The Road Map to `Droste,’ Jonny Campos’ Five Albums That Matter Most

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The guitarist & ambient steel player of the Lost Bayou Ramblers shares his favorite records featuring pedal steel.


Jonny Campos is the guitarist and ambient pedal steel player for the Cajun band Lost Bayou Ramblers. After releasing their Grammy-award winning album Kalenda in 2008, the band went on hiatus. Jonny used the time to make new music, and got together with Kirkland Middleton, the Ramblers’ engineer (and drummer) at Middleton’s apartment in New Orleans’s Pigeon Town, to produce an EP called Droste. Mixed by Turk Deitrich, it was released as a digital download and via streaming services April 4 on Nouveau Electric Records.

Jonny’s steel playing on Droste, wrote Will Coviello in New Orleans’s Gambit, creates a “meditative, ambient electric sound, almost like the magnified murmur of water flowing down a bayou.”

Droste is named for the Dutch term which describes art in which an image recursively appears within itself, as in the work of M.C. Escher, creating a visual loop which seems to go on endlessly.

‘Droste,’ by Weeks Island

Weeks Island takes its name from a Louisiana salt dome that rises up out of the surrounding flat brackish marsh, offering the widest perspective possible, in the same way this music does for the listener.

As guitarist for Lost Bayou Ramblers, his ambient guitar and steel sounds play a prominent role on Kalenda, as well on the soundtracks for the award-winning documentary Rodents of Unusual Size, and the feature film Lost Bayou.

Asked to name five albums which made a major impact on his music and life, he wrote the following, which he titled himself.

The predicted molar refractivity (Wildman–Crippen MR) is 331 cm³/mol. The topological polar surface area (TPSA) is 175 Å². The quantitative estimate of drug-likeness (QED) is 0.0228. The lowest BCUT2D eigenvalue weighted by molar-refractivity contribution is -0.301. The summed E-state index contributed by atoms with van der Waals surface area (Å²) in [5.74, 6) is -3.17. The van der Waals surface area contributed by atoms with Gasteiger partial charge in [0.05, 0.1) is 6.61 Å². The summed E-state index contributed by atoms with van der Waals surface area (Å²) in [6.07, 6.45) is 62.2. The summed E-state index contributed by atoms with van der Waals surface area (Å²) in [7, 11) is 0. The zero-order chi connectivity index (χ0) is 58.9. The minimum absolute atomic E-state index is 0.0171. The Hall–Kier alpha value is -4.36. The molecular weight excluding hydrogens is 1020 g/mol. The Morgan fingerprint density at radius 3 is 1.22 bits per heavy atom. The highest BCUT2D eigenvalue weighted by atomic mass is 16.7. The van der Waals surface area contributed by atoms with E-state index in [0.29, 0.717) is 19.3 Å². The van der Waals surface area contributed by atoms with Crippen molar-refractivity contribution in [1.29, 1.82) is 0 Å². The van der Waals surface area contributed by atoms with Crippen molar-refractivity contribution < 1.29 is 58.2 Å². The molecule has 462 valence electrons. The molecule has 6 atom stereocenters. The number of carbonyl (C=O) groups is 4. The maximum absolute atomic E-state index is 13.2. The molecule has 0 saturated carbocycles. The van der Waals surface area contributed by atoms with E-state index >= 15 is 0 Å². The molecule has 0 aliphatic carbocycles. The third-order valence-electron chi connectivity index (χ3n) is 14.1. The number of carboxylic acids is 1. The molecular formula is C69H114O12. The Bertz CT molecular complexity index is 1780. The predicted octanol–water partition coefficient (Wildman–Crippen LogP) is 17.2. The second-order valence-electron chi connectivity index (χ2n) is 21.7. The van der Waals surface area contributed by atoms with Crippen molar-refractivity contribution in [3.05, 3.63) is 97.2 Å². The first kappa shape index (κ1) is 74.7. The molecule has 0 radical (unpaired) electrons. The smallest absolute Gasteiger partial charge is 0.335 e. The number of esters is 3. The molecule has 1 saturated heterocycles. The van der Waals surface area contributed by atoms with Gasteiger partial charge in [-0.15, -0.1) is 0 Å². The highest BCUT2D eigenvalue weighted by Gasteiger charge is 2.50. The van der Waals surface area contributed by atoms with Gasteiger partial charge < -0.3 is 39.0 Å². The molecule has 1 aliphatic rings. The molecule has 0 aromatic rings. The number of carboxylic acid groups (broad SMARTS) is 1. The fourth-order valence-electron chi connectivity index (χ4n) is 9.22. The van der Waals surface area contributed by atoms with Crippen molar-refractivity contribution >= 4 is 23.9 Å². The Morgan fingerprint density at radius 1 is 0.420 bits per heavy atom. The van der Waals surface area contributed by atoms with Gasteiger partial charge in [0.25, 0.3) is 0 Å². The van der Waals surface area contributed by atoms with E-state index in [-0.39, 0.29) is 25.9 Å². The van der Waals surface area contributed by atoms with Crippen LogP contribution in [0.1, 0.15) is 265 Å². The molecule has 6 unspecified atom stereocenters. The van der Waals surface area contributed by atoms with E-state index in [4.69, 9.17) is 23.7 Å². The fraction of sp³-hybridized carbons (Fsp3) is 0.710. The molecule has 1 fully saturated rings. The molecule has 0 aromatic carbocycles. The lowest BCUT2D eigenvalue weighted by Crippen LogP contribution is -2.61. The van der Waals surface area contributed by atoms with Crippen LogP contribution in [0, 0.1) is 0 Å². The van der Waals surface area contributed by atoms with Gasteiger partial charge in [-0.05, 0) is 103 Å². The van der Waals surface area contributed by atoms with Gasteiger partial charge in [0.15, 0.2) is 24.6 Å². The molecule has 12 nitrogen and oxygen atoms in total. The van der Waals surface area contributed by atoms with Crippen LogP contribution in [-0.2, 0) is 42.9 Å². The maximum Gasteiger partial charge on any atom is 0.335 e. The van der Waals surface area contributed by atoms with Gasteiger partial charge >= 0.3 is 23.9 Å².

The Road Map to Droste

By JOHNNY CAMPOS

1. “Find A Hidden Door,” The Misunderstood

I’ve always loved garage and psyche, and this scratches all of those itches for me. I came for the stacked harmonies and brash attitude but dove deeper because of the slide guitar sound. I believe Glenn Campbell (not Glen Campbell) is credited as the first psych steel player of all time. The idea of using a steel to push a rock & roll song out further into weirder territory was more than intriguing to me.

2. “Hey Babe,” by Neil Young

What can be said about Neil that hasn’t already been said? This is such a beautiful, simple love song. The riff that Ben Keith plays is so straightforward and classic, plus the response to the lead vocal line he plays in the outro is just…tasteful. He’s the guy that flipped the switch in my brain and made me think maybe pedal steel was something I’d like to try and learn.

3. “No Sense in Lovin’,” by Uncle Tupelo

It feels like I first heard Uncle Tupelo’s “Anodyne” in high school when my older sister came home from college. Maybe for winter break? The steel player, Lloyd Maines, is more traditional on this one but it takes an otherwise straight folk rock sound and pushes it past the boundaries of country and folk rock. I knew I couldn’t play this well, so I decided to start figuring out new approaches to pedal steel.

4. “An Ending (Ascent),” by Brian Eno

Eno’s Apollo: Atmosphere’s & Soundtracks, for me, was like the monolith in 2001: A Space Odyssey. Everything changed after it was released. I’ve always felt the sound of string sections is the sound of pure human emotion. Eno and Daniel Lanois figured out a way to emulate the raw emotion of discovery and wonder. My favorite memory of hearing this song in the wild is when I inadvertently walked into a sound cone at the WWII museum here in New Orleans, where this track was playing for an exhibit about the U.S. involvement on the Pacific side of the war.

5. “Calamus,” by Chuck Johnson.

My friend Marty shared this record, Balsams, with me quite some time ago, and I can’t recommend it enough. The opening track is just so warm and inviting. The whole record brings my mind into focus and into the present moment. How he blends texture and melody into an almost-narrative was an inspiration for me when it came to the Weeks Island material. 

MC Escher & the Droste Effect

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